Pick up just about any city's newspaper or turn on any news show, and if the topic is real estate, the banking industry is likely being lambasted for foreclosing on troubled homeowners.

But industry data and anecdotal evidence suggest banks and servicers have been dragging out the process — not rushing to kick people out of their homes.

Granted, the deferrals may not be motivated by compassion, or even political pressure. Rather, banks and mortgage investors want to avoid repossessing hundreds of thousands of homes, which would produce losses and hits to capital.

"The goal is to hold off on foreclosures and take losses as slowly as possible to keep balance sheets up," said Deborah Voelz, the chief financial officer of National Asset Direct, a New York buyer and servicer of distressed loans. "Everyone is looking at what the ultimate loss is going to be and whether it makes sense to hold off another year or two and mitigate the results."
The foreclosure process — and it is a process — now takes, on average, 18 months to two years, up from 15 months a year ago, according to Amherst Securities Group.

Backlogs in county courts and at servicing companies, along with local government moratoriums, have contributed to the delays. But plenty of signs indicate that the mortgage companies themselves are in no hurry to seize their collateral.

Rick Sharga, a senior vice president at RealtyTrac, an Irvine, Calif., company that monitors foreclosure filings, said banks often start proceedings but then decide "they don't want the property" and suspend the process indefinitely.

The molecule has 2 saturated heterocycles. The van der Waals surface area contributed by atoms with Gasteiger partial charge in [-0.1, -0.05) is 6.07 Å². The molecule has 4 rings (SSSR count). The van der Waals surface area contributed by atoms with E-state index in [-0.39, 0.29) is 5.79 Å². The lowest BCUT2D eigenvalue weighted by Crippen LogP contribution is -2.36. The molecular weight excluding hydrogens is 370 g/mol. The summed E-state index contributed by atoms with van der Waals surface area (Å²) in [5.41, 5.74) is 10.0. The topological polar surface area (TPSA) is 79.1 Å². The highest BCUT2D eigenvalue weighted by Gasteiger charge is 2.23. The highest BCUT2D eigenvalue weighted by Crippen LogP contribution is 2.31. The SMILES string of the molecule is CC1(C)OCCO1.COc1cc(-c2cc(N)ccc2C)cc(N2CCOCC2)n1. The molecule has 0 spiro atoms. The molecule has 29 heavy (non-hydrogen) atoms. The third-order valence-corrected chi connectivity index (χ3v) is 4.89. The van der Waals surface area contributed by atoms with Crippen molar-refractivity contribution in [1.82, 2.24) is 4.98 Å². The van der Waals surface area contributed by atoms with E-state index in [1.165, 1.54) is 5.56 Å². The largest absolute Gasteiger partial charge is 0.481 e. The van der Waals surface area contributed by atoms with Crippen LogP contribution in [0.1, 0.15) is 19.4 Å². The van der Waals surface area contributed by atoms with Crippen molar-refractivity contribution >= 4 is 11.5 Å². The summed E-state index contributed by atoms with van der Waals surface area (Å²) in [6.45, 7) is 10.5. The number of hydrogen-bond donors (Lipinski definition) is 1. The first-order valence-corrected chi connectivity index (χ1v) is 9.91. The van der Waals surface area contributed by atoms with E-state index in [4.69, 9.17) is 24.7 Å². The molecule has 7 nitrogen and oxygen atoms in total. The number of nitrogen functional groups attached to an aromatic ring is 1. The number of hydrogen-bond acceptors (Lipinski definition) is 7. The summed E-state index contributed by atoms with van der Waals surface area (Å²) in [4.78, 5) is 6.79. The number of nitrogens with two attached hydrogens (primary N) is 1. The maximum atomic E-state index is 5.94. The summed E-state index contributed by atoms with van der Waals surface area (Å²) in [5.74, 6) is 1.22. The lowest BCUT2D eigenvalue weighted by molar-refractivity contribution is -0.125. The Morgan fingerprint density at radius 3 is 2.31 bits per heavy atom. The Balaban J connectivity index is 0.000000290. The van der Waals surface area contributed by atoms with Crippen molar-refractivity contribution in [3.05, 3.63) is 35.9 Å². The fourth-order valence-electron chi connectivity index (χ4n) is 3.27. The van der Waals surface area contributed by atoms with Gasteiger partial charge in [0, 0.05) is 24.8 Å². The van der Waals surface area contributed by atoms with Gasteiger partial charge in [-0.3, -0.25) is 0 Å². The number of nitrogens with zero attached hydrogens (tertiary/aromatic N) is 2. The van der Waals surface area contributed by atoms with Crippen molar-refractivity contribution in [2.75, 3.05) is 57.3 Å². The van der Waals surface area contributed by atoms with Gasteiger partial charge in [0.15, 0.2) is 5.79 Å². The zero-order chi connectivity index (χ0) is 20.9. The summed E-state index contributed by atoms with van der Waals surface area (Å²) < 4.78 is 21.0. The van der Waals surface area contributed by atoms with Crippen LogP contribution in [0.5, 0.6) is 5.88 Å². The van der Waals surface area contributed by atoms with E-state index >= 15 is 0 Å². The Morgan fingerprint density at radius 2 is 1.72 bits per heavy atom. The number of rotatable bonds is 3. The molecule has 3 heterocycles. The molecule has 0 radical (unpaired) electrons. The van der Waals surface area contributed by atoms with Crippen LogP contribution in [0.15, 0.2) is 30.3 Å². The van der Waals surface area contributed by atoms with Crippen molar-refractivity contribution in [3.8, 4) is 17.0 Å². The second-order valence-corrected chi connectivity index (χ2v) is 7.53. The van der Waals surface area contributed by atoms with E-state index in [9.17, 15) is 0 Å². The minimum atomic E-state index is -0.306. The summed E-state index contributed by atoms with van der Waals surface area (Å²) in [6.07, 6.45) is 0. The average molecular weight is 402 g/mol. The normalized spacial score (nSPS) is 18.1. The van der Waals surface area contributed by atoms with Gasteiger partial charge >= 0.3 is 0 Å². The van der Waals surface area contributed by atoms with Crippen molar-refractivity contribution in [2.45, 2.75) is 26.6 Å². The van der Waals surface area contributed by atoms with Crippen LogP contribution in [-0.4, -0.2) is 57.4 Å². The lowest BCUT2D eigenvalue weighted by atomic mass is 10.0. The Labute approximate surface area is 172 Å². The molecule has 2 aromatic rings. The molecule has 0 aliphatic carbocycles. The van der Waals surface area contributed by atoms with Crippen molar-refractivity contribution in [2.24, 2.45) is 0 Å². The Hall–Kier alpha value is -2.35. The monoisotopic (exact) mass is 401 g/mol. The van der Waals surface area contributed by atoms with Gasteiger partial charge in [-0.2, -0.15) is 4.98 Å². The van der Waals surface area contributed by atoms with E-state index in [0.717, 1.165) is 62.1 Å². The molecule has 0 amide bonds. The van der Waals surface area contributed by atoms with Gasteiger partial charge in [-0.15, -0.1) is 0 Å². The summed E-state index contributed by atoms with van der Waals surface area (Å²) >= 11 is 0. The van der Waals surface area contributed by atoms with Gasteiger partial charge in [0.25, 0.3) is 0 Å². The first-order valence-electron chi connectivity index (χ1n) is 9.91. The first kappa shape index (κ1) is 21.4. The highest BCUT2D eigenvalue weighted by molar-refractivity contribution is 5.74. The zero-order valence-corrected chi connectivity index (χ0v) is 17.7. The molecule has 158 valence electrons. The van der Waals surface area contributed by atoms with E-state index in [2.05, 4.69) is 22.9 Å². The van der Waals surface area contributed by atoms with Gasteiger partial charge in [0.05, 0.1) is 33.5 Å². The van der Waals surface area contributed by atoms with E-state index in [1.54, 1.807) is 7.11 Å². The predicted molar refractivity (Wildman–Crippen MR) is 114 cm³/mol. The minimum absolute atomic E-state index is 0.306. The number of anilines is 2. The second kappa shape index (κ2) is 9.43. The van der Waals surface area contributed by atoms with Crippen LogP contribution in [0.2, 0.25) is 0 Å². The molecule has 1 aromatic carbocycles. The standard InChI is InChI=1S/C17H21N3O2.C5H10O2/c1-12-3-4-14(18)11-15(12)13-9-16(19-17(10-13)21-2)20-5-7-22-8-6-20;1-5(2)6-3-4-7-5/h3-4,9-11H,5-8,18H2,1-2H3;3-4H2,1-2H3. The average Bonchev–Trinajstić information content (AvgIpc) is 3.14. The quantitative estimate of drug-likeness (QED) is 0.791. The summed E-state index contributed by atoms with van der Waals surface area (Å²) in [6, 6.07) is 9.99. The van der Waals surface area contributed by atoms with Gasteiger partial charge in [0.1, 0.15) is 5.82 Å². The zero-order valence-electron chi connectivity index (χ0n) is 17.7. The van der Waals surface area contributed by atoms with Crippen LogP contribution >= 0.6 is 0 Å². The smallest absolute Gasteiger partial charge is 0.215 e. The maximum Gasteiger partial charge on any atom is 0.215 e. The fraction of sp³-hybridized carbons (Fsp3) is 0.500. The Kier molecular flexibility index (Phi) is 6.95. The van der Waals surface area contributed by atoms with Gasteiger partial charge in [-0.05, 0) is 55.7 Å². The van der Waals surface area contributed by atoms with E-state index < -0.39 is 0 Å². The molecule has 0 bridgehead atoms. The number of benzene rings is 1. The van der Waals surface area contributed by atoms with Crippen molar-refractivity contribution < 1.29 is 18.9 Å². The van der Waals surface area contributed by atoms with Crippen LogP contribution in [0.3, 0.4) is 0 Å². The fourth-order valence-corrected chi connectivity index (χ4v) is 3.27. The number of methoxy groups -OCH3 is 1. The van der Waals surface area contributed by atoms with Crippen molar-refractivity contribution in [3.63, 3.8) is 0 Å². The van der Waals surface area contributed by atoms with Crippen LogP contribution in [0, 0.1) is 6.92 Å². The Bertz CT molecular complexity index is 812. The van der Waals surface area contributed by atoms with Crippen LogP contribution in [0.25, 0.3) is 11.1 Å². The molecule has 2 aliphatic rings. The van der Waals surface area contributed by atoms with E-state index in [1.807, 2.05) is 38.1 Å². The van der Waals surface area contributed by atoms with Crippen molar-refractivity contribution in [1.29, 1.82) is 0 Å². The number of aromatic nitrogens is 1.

Of the 2.3 million homes that received foreclosure notices last year, one-third had been repossessed by yearend, according to RealtyTrac.

Banks also "are allowing borrowers to be delinquent for longer and longer periods of time before initiating foreclosures," Sharga said.

Tom Booker, a senior vice president in the default information unit at First American Corp. in Santa Ana, Calif., concurred. "There are borrowers who are six or eight months in default; they may have exhausted their workout options; but they're put on a forbearance plan because it's an interim to a final resolution, which is foreclosure," he said. "Banks don't want to take the losses now."

Deferring foreclosures could have bottom-line benefits, experts say. With fewer foreclosed properties hitting the market, housing prices have rebounded slightly. Moreover, properties might recover more of their value later on, so by waiting, banks may be able to cut their ultimate losses.

"Everybody is waiting to see what the market is going to do from a property price perspective," Voelz said. "At some point, they have to liquidate these assets."

How banks account for delinquent mortgages is the subject of ongoing debate among regulators, bankers and auditors.

Darrell Duffie, a finance professor at Stanford University's Graduate School of Business, said accounting rules give banks plenty of leeway to determine when to take losses.

"Banks are believed to be carrying a lot of loans at accounting levels well above their true market value," he said. "But once a property goes into foreclosure, their options have disappeared."
Timothy Ward, the deputy director of the Office of Thrift Supervision, went so far as to send a letter to chief executives in May reminding them that banks must account for losses when a loan is 180 days or more past due.